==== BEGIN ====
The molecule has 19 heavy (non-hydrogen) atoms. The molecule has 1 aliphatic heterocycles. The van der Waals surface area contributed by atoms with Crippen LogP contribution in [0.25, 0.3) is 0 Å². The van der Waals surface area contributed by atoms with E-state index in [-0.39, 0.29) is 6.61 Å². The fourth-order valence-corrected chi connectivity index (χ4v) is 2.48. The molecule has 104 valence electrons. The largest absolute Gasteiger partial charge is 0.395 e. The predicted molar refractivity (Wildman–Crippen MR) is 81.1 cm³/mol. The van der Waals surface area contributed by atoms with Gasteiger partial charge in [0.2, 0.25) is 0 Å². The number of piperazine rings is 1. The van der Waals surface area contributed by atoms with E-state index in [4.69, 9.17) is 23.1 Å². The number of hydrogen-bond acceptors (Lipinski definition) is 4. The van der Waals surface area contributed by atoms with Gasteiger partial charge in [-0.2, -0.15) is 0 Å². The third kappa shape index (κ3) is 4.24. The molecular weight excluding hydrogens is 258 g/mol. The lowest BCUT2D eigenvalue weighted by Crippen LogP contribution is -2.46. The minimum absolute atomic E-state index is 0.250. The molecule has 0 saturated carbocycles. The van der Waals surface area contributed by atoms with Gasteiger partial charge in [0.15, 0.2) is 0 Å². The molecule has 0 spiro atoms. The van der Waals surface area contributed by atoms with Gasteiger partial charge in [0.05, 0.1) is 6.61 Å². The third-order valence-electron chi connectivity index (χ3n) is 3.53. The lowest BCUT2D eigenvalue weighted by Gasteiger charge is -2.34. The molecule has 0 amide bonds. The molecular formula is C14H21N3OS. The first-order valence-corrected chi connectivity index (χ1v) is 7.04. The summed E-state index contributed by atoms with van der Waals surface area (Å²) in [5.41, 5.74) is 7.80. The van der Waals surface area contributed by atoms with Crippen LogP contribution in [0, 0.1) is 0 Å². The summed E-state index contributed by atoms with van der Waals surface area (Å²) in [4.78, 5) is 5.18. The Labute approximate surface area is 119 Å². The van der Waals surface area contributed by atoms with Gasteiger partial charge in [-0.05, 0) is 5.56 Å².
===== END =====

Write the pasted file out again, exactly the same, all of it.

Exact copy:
The molecule has 19 heavy (non-hydrogen) atoms. The molecule has 1 aliphatic heterocycles. The van der Waals surface area contributed by atoms with Crippen LogP contribution in [0.25, 0.3) is 0 Å². The van der Waals surface area contributed by atoms with E-state index in [-0.39, 0.29) is 6.61 Å². The fourth-order valence-corrected chi connectivity index (χ4v) is 2.48. The molecule has 104 valence electrons. The largest absolute Gasteiger partial charge is 0.395 e. The predicted molar refractivity (Wildman–Crippen MR) is 81.1 cm³/mol. The van der Waals surface area contributed by atoms with Gasteiger partial charge in [0.2, 0.25) is 0 Å². The number of piperazine rings is 1. The van der Waals surface area contributed by atoms with E-state index in [4.69, 9.17) is 23.1 Å². The number of hydrogen-bond acceptors (Lipinski definition) is 4. The van der Waals surface area contributed by atoms with Gasteiger partial charge in [-0.2, -0.15) is 0 Å². The third kappa shape index (κ3) is 4.24. The molecular weight excluding hydrogens is 258 g/mol. The lowest BCUT2D eigenvalue weighted by Crippen LogP contribution is -2.46. The minimum absolute atomic E-state index is 0.250. The molecule has 0 saturated carbocycles. The van der Waals surface area contributed by atoms with Gasteiger partial charge in [0.15, 0.2) is 0 Å². The molecule has 0 spiro atoms. The van der Waals surface area contributed by atoms with Gasteiger partial charge in [0.05, 0.1) is 6.61 Å². The third-order valence-electron chi connectivity index (χ3n) is 3.53. The lowest BCUT2D eigenvalue weighted by Gasteiger charge is -2.34. The molecule has 0 amide bonds. The molecular formula is C14H21N3OS. The first-order valence-corrected chi connectivity index (χ1v) is 7.04. The summed E-state index contributed by atoms with van der Waals surface area (Å²) in [5.41, 5.74) is 7.80. The van der Waals surface area contributed by atoms with Crippen LogP contribution in [0, 0.1) is 0 Å². The summed E-state index contributed by atoms with van der Waals surface area (Å²) in [4.78, 5) is 5.18. The Labute approximate surface area is 119 Å². The van der Waals surface area contributed by atoms with Gasteiger partial charge in [-0.05, 0) is 5.56 Å².